Any adult American alive in the fall of 2001 can recount what they were doing that September morning when al-Qaida hijackers attacked the United States.
The day before the tenth anniversary of September 11, the country's past two presidents and the current one shared their reflections of that fateful day. As the nation takes Sunday to reflect upon the meaning of the attacks in their personal lives, these three leaders reflected on what the attacks meant to the nation.
Former President George Bush and former President Bill Clinton were both in Shanksville, Pennsylvania on Saturday, to commemorate the 40 passengers and crew aboard United Airlines Flight 93 that died after charging the terrorists in the plane's cockpit.
President Bush told the assembled crowd, many family of those who died on the flight, "With the distance of a decade, 9/11 can feel like part of a different era. But for the families of those men and women stolen, that day will never feel like history."
He said the thousands that went to work at the Pentagon, in the World Trade Center, and who boarded those ill-fated flights had done nothing to provoke the al-Qaida terrorists. "One of the lessons of 9/11 is that evil is real, and so is courage."
President Bush recalled the image of a unified country ten years ago that stands in contrast to today's divided society. "In the days after 9/11, the response came like a single hand over a single heart," the president said. "Members of Congress from both sides of the aisle gathered on the steps of the Capitol and sang God Bless America."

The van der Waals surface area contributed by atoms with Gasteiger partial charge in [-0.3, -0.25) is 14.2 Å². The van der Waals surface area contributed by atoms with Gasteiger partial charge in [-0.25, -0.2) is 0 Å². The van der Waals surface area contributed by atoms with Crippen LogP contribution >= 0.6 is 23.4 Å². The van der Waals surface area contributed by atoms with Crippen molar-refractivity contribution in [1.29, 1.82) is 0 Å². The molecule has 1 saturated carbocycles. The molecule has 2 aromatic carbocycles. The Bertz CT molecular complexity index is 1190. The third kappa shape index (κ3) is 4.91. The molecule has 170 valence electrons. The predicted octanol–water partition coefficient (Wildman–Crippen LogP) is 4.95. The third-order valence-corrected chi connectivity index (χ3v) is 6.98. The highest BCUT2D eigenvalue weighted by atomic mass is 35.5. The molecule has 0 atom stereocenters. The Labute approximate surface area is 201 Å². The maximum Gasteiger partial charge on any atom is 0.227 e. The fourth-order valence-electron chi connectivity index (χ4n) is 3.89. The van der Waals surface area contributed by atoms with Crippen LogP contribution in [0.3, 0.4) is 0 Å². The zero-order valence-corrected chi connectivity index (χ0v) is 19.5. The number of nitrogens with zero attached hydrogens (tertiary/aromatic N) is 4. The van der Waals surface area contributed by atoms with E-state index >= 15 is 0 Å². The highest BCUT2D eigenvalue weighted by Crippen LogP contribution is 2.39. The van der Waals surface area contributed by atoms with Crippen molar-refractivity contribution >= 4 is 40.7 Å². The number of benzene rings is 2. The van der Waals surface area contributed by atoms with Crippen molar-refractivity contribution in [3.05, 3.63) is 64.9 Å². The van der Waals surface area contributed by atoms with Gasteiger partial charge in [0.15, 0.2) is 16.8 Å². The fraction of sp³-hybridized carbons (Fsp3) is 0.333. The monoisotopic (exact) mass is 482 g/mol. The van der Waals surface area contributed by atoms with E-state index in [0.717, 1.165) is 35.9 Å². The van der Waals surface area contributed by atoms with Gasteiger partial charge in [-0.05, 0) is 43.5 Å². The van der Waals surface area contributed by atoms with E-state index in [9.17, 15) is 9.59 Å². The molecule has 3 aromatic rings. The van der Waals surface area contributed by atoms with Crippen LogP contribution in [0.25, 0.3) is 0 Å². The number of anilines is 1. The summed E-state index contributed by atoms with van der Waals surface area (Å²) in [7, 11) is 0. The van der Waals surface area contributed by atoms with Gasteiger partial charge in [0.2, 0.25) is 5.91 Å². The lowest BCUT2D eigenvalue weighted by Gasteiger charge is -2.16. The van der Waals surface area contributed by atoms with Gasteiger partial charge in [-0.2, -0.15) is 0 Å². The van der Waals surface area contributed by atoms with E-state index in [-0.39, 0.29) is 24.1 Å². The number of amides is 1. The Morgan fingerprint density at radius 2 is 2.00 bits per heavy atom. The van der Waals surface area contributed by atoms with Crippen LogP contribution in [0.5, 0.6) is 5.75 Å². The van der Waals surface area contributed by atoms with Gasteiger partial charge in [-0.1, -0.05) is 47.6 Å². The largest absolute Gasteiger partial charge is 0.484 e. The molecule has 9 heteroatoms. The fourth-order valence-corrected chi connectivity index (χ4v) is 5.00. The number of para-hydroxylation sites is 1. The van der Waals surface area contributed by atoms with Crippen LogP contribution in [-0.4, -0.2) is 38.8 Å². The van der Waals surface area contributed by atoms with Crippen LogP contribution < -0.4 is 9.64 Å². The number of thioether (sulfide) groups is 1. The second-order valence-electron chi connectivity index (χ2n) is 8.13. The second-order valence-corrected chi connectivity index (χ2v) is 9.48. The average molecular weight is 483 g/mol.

Bush called for a return to that sense of unity, "Americans have never been defined by our disagreements. Whatever challenges we face today or in the future, we must never lose faith in our ability to meet them together."
The former president said one of 9/11's lessons was that the United States could not afford to withdraw from its leadership role in the world. "It may be tempting to think it doesn't matter what happens to a villager in Afghanistan or a child in Africa," Bush said, "but the temptation of isolation is deadly wrong."
President Clinton, speaking at the same event, touched on the acts of heroism that emerged from the September 11 attacks as an inspiration to the country.
He compared passengers aboard Flight 93 to the heroes of the Alamo, or the Greeks that fought at the battle of Thermopylae, when 300 Spartan warriors all died defending their country from an overwhelming foe.
"There has always been a special place in the common memory for those who deliberately, knowingly, certainly laid down their lives for other other people to live on," Clinton said.
The former president told the assembled crowd that what set the heroism of the Flight 93 passengers apart from the Alamo and Thermopylae was the fact that they gave their lives for the country not as soldiers, but as citizens.
"With almost no time to decide, they gave the whole country an incalculable gift," Clinton said. "They saved the Capitol from attack, they saved God knows how many lives, they saved the terrorists from claiming the symbolic victory of smashing the center of American government, and they did it as citizens."
Closer to home, President Obama first visited Arlington Cemetery with first lady Michelle Obama before going to the food charity D.C. Central Kitchen on Saturday. There, he made the September 11 anniversary a call to service.
The president said that public service programs like the one run at D.C. Central Kitchen "are part of what the spirit of remembering 9/11's all about - the country being unified and looking out for one another.''
In an email sent to supporters, the president said service was a way for the average citizen to pay tribute to those who lost their lives ten years ago. ``With just a small act of service, or a simple act of kindness towards others," he wrote, "you can both honor those we lost and those who serve us still, and help us recapture the spirit of generosity and compassion that followed 9/11."